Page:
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The BUILD lawsuit: how group (improperly) got office space from Tracy Boyland in 2004 in exchange for campaign help

At noon on Friday, July 11 is a crucial hearing in the federal lawsuit filed by trainees in a coveted pre-apprentice training program (PATP) promised in the Atlantic Yards Community Benefits Agreement (CBA) via jobs-development group BUILD, or Brooklyn United for Innovative Local Development, now defunct after developer Forest City Ratner stopped funding it. U.S. District Court, Eastern District of New York, 225 Cadman Plaza E., Judge John Gleeson, Courtroom 6C South.

The trainees--20 of 36--charge that BUILD CEO James Caldwell falsely promised that, upon finishing the 15-week program, they'd get jobs and union cards. They seek damages for that and seek recovery for weeks of unpaid labor on the training site Caldwell agreed to--an actual job assigned to the contractor, Gausia Jones, who was teaching part of the program. 

The hearing concerns motions for summary judgment, as defendant Forest City wants most of the case against it dismissed, which would leave the plaintiffs far less likely to recover any major sums. At issue is Forest City's relationship with BUILD: how much was the non-profit was acting on the developer's behalf and as a "joint employer," a key legal test.

I'll write at length about the case at length tomorrow, but will first share some relevant items.

Caldwell deposition
Legal papers in the pending lawsuit filed by would-be construction workers against BUILD and Forest City Ratner reveal a creative, underhanded, and likely illegal strategy used by BUILD to get office space.

BUILD didn't start to get paid by Forest City Ratner until September 2005, but until then survived on volunteer efforts and the wiles of its members.

In a deposition, BUILD's Caldwell (also a named defendant in the lawsuit), explained that in 2004 the organization "cut a deal with Tracy Boyland," a City Council Member then running for Congress against incumbent Major Owens, to occupy office space on Washington Avenue.

"Yeah, we cut a deal with her," Caldwell said, as shown in the excerpts at right. "We became creative. We know we needed space, you know. They had a campaign office. They had some open space in it. We said, We work with you, you know, if you provide us space."

What did BUILD do in return?

"We, you know, we helped, you know--when we wasn't, you know, when we was off from BUILD in the evenings, we worked on her campaign," Caldwell responded.

Was that improper?

That's not quite kosher. As of 8/30/04, according to the New York Secretary of State (bottom), BUILD was registered as a nonprofit organization.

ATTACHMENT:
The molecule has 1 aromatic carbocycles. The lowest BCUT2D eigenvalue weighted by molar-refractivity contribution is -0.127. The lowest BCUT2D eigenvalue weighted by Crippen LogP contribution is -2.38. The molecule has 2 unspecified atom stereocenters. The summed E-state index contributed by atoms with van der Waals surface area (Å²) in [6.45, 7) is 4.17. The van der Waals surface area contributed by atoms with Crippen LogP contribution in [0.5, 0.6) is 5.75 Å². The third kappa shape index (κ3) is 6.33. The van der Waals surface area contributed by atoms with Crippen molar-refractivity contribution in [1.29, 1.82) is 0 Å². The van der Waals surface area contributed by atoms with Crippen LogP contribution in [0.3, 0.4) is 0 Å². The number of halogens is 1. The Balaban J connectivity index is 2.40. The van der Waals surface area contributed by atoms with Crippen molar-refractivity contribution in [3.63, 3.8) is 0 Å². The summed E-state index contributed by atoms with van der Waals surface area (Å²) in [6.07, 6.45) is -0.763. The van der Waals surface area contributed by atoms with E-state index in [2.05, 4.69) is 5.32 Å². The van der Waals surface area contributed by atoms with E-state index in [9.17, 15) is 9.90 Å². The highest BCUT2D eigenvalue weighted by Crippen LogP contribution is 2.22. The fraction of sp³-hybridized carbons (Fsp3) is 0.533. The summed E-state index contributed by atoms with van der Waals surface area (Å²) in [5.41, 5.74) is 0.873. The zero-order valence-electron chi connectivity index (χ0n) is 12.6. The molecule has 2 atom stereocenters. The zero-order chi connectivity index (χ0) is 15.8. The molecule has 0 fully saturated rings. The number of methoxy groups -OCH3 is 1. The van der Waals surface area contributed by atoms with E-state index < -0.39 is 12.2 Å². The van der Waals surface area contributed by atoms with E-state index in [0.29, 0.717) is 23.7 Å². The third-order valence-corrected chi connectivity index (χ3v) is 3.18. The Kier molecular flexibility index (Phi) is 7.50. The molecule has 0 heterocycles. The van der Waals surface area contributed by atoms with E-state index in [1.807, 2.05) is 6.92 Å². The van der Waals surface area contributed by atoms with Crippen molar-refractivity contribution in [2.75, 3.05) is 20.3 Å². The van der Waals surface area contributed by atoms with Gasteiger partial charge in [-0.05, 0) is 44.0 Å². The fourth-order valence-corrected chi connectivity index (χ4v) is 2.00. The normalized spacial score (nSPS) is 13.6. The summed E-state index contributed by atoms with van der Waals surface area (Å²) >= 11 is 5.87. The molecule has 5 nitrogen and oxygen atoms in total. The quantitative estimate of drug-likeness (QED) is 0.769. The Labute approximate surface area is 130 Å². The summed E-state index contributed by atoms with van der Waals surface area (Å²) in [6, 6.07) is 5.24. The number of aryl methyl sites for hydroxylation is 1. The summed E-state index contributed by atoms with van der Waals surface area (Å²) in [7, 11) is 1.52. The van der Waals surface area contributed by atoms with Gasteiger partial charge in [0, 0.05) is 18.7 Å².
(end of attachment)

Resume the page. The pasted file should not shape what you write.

Strict rules bar nonprofit organizations from partisan campaign work. (And I'm pretty sure they bar those organizations from having separate alter egos to do such work, as BUILD apparently had a year later--and possibly in 2004, as well.)

Caldwell deposition
According to the Internal Revenue Service, Section 501(c)(3) organizations are permitted to conduct non-partisan voter educa­tion activities and can participate in non-partisan get-out-the-vote drives. "On the other hand, voter education or registration activities conducted in a biased manner that favors (or opposes) one or more candidates is prohibited."

A pattern, for Boyland

Boyland was no paragon of ethics. As Wayne Barrett wrote in the 8/10/04 Village Voice:
Tracy Boyland's filings for her 2003 City Council and 2004 congressional committees reveal campaigns so outrageously financed that they are an open invitation to state and federal investigators.
In 2006, Boyland would later run a bizarrely opaque campaign for state Senate, unsuccessfully challenging Velmanette Montgomery.

A pattern, for BUILD

As it happens, it wasn't the only time BUILD--or its members, reconstituted under the fig leaf of a different organization--skated on thin ice regarding partisan campaign work.

As Lumi Rolley wrote in October 2005 on No Land Grab about revelations regarding BUILD, BUILD's got the CLAP?:
The only person telling the truth around here is the one person who really needs the work, a resident of Brooklyn Women's Shelter in Brownsville. In Juan Gonzalez's column, she mentioned that BUILD pays well and that she worked for them before, during the election. At that time she reported to and picked up her pay at BUILD, but, to be fair (dang, here we go, being fair, when everyone else gets to lie), the worker was paid by a company called, ironically, Community Leadership for Accountable Politics (CLAP!).
Forest City Ratner denies having any knowledge of a group called CLAP. A Google search for CLAP turns up an Erik Engquist column from July, 2004 that identifies CLAP as a group "running candidates in Ft. Greene and Prospect Heights." The campaigns were managed by "local politico James Caldwell, the president of the pro-development group BUILD." Also, the lawyer listed on the NY State Department web site for CLAP is a name we heard before, Sharai Erima, Esq., the lawyer who erroneously scribbled in "$5 Million Forest City Ratner" on BUILD's IRS 1023 form.
What Engquist failed to point out, but Gonzalez did, is that IRS rules forbid tax-exempt organizations from campaigning for candidates. And guess what: the State Department web site identifies CLAP's "entity status" as "not for profit." Oops!
Can Brooklynites fairly conclude that Ratner has paid for office space for their own astroturf organization and a group running candidates for public office?
Note: I've since gotten confirmation that CLAP was the political arm of BUILD.


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